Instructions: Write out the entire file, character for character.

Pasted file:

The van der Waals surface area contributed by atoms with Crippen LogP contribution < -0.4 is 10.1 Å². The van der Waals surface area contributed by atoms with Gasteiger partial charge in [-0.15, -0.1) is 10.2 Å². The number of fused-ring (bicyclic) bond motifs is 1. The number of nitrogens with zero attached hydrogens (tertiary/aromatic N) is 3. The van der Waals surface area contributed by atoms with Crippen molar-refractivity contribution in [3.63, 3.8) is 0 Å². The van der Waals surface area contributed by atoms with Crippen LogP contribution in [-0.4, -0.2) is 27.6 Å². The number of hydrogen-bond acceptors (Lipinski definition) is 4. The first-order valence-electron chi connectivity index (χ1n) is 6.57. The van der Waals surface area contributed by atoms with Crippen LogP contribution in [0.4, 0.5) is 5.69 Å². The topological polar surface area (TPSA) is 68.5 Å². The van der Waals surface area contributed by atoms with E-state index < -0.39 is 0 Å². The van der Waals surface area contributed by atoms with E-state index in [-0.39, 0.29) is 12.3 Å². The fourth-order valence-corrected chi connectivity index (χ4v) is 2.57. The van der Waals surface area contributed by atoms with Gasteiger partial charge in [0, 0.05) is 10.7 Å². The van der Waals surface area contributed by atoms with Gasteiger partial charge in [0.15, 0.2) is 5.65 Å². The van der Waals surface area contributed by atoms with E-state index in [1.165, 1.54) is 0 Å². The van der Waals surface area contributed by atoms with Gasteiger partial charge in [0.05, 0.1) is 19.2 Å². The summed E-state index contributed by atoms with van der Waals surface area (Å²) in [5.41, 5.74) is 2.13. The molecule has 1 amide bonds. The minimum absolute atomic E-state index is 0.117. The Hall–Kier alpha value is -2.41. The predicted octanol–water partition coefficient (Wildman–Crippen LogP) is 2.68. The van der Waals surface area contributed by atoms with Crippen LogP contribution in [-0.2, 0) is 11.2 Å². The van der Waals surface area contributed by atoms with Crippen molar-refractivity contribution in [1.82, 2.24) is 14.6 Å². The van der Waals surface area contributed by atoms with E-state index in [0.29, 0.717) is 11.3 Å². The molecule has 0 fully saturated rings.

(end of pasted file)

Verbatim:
The van der Waals surface area contributed by atoms with Crippen LogP contribution < -0.4 is 10.1 Å². The van der Waals surface area contributed by atoms with Gasteiger partial charge in [-0.15, -0.1) is 10.2 Å². The number of fused-ring (bicyclic) bond motifs is 1. The number of nitrogens with zero attached hydrogens (tertiary/aromatic N) is 3. The van der Waals surface area contributed by atoms with Crippen molar-refractivity contribution in [3.63, 3.8) is 0 Å². The van der Waals surface area contributed by atoms with Crippen LogP contribution in [-0.4, -0.2) is 27.6 Å². The number of hydrogen-bond acceptors (Lipinski definition) is 4. The first-order valence-electron chi connectivity index (χ1n) is 6.57. The van der Waals surface area contributed by atoms with Crippen LogP contribution in [0.4, 0.5) is 5.69 Å². The topological polar surface area (TPSA) is 68.5 Å². The van der Waals surface area contributed by atoms with E-state index < -0.39 is 0 Å². The van der Waals surface area contributed by atoms with E-state index in [-0.39, 0.29) is 12.3 Å². The fourth-order valence-corrected chi connectivity index (χ4v) is 2.57. The van der Waals surface area contributed by atoms with Gasteiger partial charge in [0, 0.05) is 10.7 Å². The van der Waals surface area contributed by atoms with Gasteiger partial charge in [0.15, 0.2) is 5.65 Å². The van der Waals surface area contributed by atoms with E-state index in [1.165, 1.54) is 0 Å². The van der Waals surface area contributed by atoms with Gasteiger partial charge in [0.05, 0.1) is 19.2 Å². The summed E-state index contributed by atoms with van der Waals surface area (Å²) in [5.41, 5.74) is 2.13. The molecule has 1 amide bonds. The minimum absolute atomic E-state index is 0.117. The Hall–Kier alpha value is -2.41. The predicted octanol–water partition coefficient (Wildman–Crippen LogP) is 2.68. The van der Waals surface area contributed by atoms with Crippen LogP contribution in [-0.2, 0) is 11.2 Å². The van der Waals surface area contributed by atoms with Crippen molar-refractivity contribution in [1.82, 2.24) is 14.6 Å². The van der Waals surface area contributed by atoms with E-state index in [0.29, 0.717) is 11.3 Å². The molecule has 0 fully saturated rings.